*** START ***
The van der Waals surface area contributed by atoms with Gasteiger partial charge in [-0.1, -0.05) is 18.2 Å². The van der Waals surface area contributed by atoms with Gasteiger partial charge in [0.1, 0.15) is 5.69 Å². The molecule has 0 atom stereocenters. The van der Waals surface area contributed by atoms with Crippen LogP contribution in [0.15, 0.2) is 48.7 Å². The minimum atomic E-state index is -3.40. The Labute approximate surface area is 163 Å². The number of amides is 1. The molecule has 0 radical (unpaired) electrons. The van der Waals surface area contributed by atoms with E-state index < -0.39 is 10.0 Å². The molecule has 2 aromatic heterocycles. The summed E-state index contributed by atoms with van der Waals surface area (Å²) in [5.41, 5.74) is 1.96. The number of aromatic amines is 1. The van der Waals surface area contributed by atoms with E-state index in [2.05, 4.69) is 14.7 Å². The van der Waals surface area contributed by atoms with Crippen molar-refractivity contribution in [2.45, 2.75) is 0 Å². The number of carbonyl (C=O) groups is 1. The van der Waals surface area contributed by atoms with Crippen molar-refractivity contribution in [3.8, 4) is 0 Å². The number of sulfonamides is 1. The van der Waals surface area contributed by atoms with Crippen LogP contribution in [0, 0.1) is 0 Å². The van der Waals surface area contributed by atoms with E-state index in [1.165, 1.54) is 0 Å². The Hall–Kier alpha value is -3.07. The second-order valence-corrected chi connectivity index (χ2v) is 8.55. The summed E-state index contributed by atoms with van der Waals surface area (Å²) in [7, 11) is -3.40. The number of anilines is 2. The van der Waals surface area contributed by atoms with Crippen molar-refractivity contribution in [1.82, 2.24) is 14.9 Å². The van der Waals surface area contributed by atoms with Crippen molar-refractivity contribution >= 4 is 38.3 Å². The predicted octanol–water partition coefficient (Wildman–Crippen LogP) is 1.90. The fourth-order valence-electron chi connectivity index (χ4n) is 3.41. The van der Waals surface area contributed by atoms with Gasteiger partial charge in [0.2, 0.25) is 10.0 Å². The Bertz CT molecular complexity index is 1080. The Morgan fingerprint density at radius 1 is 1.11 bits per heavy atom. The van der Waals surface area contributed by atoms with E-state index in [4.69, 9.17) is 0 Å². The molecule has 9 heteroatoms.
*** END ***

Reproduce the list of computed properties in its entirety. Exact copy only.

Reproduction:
The van der Waals surface area contributed by atoms with Gasteiger partial charge in [-0.1, -0.05) is 18.2 Å². The van der Waals surface area contributed by atoms with Gasteiger partial charge in [0.1, 0.15) is 5.69 Å². The molecule has 0 atom stereocenters. The van der Waals surface area contributed by atoms with Crippen LogP contribution in [0.15, 0.2) is 48.7 Å². The minimum atomic E-state index is -3.40. The Labute approximate surface area is 163 Å². The number of amides is 1. The molecule has 0 radical (unpaired) electrons. The van der Waals surface area contributed by atoms with E-state index < -0.39 is 10.0 Å². The molecule has 2 aromatic heterocycles. The summed E-state index contributed by atoms with van der Waals surface area (Å²) in [5.41, 5.74) is 1.96. The number of aromatic amines is 1. The van der Waals surface area contributed by atoms with E-state index in [2.05, 4.69) is 14.7 Å². The van der Waals surface area contributed by atoms with Crippen molar-refractivity contribution in [2.45, 2.75) is 0 Å². The number of carbonyl (C=O) groups is 1. The van der Waals surface area contributed by atoms with Crippen molar-refractivity contribution in [3.8, 4) is 0 Å². The number of sulfonamides is 1. The van der Waals surface area contributed by atoms with Crippen LogP contribution in [0, 0.1) is 0 Å². The van der Waals surface area contributed by atoms with E-state index in [1.165, 1.54) is 0 Å². The Hall–Kier alpha value is -3.07. The second-order valence-corrected chi connectivity index (χ2v) is 8.55. The summed E-state index contributed by atoms with van der Waals surface area (Å²) in [7, 11) is -3.40. The number of anilines is 2. The van der Waals surface area contributed by atoms with Crippen molar-refractivity contribution in [1.82, 2.24) is 14.9 Å². The van der Waals surface area contributed by atoms with Crippen molar-refractivity contribution >= 4 is 38.3 Å². The predicted octanol–water partition coefficient (Wildman–Crippen LogP) is 1.90. The fourth-order valence-electron chi connectivity index (χ4n) is 3.41. The van der Waals surface area contributed by atoms with Gasteiger partial charge in [0.2, 0.25) is 10.0 Å². The Bertz CT molecular complexity index is 1080. The Morgan fingerprint density at radius 1 is 1.11 bits per heavy atom. The van der Waals surface area contributed by atoms with E-state index in [4.69, 9.17) is 0 Å². The molecule has 9 heteroatoms.